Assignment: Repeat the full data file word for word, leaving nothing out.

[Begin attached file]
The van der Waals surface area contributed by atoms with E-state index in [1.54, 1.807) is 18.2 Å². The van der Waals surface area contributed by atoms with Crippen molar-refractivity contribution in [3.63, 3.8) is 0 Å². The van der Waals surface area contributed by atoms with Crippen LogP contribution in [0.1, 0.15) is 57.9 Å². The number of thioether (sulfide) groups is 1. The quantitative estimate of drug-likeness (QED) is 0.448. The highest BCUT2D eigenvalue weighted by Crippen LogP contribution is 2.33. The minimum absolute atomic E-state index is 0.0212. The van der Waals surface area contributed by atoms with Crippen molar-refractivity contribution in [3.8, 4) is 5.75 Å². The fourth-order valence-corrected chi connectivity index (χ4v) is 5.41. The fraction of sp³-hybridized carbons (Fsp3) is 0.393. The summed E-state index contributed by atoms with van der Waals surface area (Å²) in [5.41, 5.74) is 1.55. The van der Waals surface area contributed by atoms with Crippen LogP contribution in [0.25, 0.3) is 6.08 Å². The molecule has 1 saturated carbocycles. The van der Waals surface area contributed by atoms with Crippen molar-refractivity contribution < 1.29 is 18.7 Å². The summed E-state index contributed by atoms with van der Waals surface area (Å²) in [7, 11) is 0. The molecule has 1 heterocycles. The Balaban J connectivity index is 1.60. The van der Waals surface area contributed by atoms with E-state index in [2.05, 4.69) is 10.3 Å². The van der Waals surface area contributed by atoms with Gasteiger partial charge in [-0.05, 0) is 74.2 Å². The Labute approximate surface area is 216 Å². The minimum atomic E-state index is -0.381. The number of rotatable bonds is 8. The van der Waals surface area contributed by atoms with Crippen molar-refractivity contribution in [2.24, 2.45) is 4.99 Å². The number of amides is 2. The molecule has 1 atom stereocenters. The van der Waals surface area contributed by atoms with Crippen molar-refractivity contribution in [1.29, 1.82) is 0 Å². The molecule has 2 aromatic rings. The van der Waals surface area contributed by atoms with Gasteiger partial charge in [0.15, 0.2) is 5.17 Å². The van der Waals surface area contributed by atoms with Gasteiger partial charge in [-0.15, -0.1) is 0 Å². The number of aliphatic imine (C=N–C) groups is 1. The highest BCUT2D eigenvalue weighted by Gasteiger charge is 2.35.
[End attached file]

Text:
The van der Waals surface area contributed by atoms with E-state index in [1.54, 1.807) is 18.2 Å². The van der Waals surface area contributed by atoms with Crippen molar-refractivity contribution in [3.63, 3.8) is 0 Å². The van der Waals surface area contributed by atoms with Crippen LogP contribution in [0.1, 0.15) is 57.9 Å². The number of thioether (sulfide) groups is 1. The quantitative estimate of drug-likeness (QED) is 0.448. The highest BCUT2D eigenvalue weighted by Crippen LogP contribution is 2.33. The minimum absolute atomic E-state index is 0.0212. The van der Waals surface area contributed by atoms with Crippen molar-refractivity contribution in [3.8, 4) is 5.75 Å². The fourth-order valence-corrected chi connectivity index (χ4v) is 5.41. The fraction of sp³-hybridized carbons (Fsp3) is 0.393. The summed E-state index contributed by atoms with van der Waals surface area (Å²) in [5.41, 5.74) is 1.55. The van der Waals surface area contributed by atoms with Crippen LogP contribution in [0.25, 0.3) is 6.08 Å². The molecule has 1 saturated carbocycles. The van der Waals surface area contributed by atoms with Crippen molar-refractivity contribution < 1.29 is 18.7 Å². The summed E-state index contributed by atoms with van der Waals surface area (Å²) in [7, 11) is 0. The molecule has 1 heterocycles. The Balaban J connectivity index is 1.60. The van der Waals surface area contributed by atoms with E-state index in [2.05, 4.69) is 10.3 Å². The van der Waals surface area contributed by atoms with Gasteiger partial charge in [-0.05, 0) is 74.2 Å². The Labute approximate surface area is 216 Å². The minimum atomic E-state index is -0.381. The number of rotatable bonds is 8. The van der Waals surface area contributed by atoms with Crippen molar-refractivity contribution in [2.24, 2.45) is 4.99 Å². The number of amides is 2. The molecule has 1 atom stereocenters. The van der Waals surface area contributed by atoms with Crippen molar-refractivity contribution in [1.29, 1.82) is 0 Å². The molecule has 2 aromatic rings. The van der Waals surface area contributed by atoms with Gasteiger partial charge in [0.15, 0.2) is 5.17 Å². The van der Waals surface area contributed by atoms with Gasteiger partial charge in [-0.15, -0.1) is 0 Å². The number of aliphatic imine (C=N–C) groups is 1. The highest BCUT2D eigenvalue weighted by Gasteiger charge is 2.35.